It was cool and dank on Saturday morning but much milder than of late. It was also 3rd Round FA Cup day and whatever the debate regarding the present importance of the world’s oldest football knockout competition, on a personal level, it still goes down as one of the best and most anticipated days of the season. It is a win win situation as far as I’m concerned given that if the draw pits you against one of the so called big clubs especially at home it’s a huge day out and football being what it is, who knows? If you get a draw against a small side especially away from home, it’s a chance to visit somewhere you perhaps haven’t been to and it represents an opportunity to progress (or be on the wrong end of a shock 🙁 ). Blues though have a history of upsetting the big boys and I still fondly remember Barry Bridges netting two in a replay against the mighty Arsenal in the 5th Round and Fred Pickering’s header to dispatch Chelsea in the quarters in front of a packed St Andrews crowd of 55,000. That was 1968 and we lost at Villa Park in the semis to an excellent Baggies team that we nevertheless played off the park but the woodwork thwarted the efforts of big Fred and Geoff Vowden three times to rob us of a deserved trip to the twin towers. Blues actually went to three semi-finals in seven years; the hardest defeat to take was against Fulham in the last minute of extra time in a replay in 1975. I am convinced we would have beaten West Ham in the final had we prevailed.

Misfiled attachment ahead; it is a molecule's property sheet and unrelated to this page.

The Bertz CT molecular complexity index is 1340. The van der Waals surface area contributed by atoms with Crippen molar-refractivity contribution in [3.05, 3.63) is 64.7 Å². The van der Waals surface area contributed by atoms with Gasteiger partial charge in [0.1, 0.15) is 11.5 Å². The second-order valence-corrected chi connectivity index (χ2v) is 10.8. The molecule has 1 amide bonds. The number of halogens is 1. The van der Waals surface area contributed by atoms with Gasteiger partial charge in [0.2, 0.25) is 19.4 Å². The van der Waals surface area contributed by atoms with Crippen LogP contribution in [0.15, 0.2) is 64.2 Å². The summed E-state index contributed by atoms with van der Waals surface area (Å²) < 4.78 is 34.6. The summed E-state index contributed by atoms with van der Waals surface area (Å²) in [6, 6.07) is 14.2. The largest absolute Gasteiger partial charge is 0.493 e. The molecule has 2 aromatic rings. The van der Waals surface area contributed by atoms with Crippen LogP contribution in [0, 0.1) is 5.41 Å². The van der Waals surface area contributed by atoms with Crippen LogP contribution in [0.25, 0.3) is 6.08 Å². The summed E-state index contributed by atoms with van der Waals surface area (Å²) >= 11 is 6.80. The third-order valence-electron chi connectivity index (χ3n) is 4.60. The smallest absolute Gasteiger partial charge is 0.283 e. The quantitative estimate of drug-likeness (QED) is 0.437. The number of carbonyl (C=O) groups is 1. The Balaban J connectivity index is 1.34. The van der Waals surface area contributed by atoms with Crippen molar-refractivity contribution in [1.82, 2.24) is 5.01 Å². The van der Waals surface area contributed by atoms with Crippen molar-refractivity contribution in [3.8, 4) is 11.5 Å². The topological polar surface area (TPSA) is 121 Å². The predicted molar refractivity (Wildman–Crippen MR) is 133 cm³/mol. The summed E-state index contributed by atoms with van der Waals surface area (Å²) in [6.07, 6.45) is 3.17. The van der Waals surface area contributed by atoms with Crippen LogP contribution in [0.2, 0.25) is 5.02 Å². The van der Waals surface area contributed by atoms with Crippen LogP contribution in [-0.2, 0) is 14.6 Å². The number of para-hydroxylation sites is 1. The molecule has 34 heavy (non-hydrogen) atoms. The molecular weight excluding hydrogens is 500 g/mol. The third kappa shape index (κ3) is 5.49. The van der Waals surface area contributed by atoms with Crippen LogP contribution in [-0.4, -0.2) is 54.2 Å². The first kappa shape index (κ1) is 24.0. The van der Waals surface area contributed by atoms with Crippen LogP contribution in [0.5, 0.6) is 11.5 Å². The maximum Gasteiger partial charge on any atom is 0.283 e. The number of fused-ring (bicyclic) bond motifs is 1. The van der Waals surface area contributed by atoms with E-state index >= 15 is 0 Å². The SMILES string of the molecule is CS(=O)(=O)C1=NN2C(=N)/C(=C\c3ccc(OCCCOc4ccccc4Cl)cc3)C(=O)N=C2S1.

Back to the present; it was Newcastle United at home. There is no doubt to my mind that they are a Premier League club in the wrong place at the moment. They will be promoted come May along with Brighton and such is the quality gap of those two teams compared to the rest of the Championship that there are only play off places and ultimately one more promotion slot to contest for. Given that there are too many teams better than Blues in the division at present it is highly unlikely that we will be disturbing that dynamic but a good Cup run can lift the mood and cheer up an otherwise groundhog season. They say that the Cup is a great leveller and it was going to have to be, if our recent form was anything to go by. We had already been unceremoniously thrashed by the Magpies as we meekly surrendered 4-0 in a dismal run of form, barely laying a glove on the opposition ourselves and a nose that lives in my area that happened to attend that game told me it could easily have been double that. So, the present prospect did not auger well and I am bound to say for my own part I had zero expectations of a positive result as I made my way to Reading and from there to Coventry to meet up with Chris as usual. My youngest boy, Ben joined me at Oxford as today the gang had procured a posh box with meal, a few drinks and lots of the usual banter so it was going to be a fun day out regardless of the outcome on the pitch; at least that is what I was telling myself. There were ten of us altogether, the other eight included Chris, his brother Will, Will’s wife Juley, Uncle Frank and Auntie Joan, seasoned ticket holders of many years standing who more recently have had to give them up as the frailties of age have caught up with them. The remaining three were Adrian, a Walsall fan and a couple of mates of Chris’ both of whom were Newcastle fans, Simon and Colin.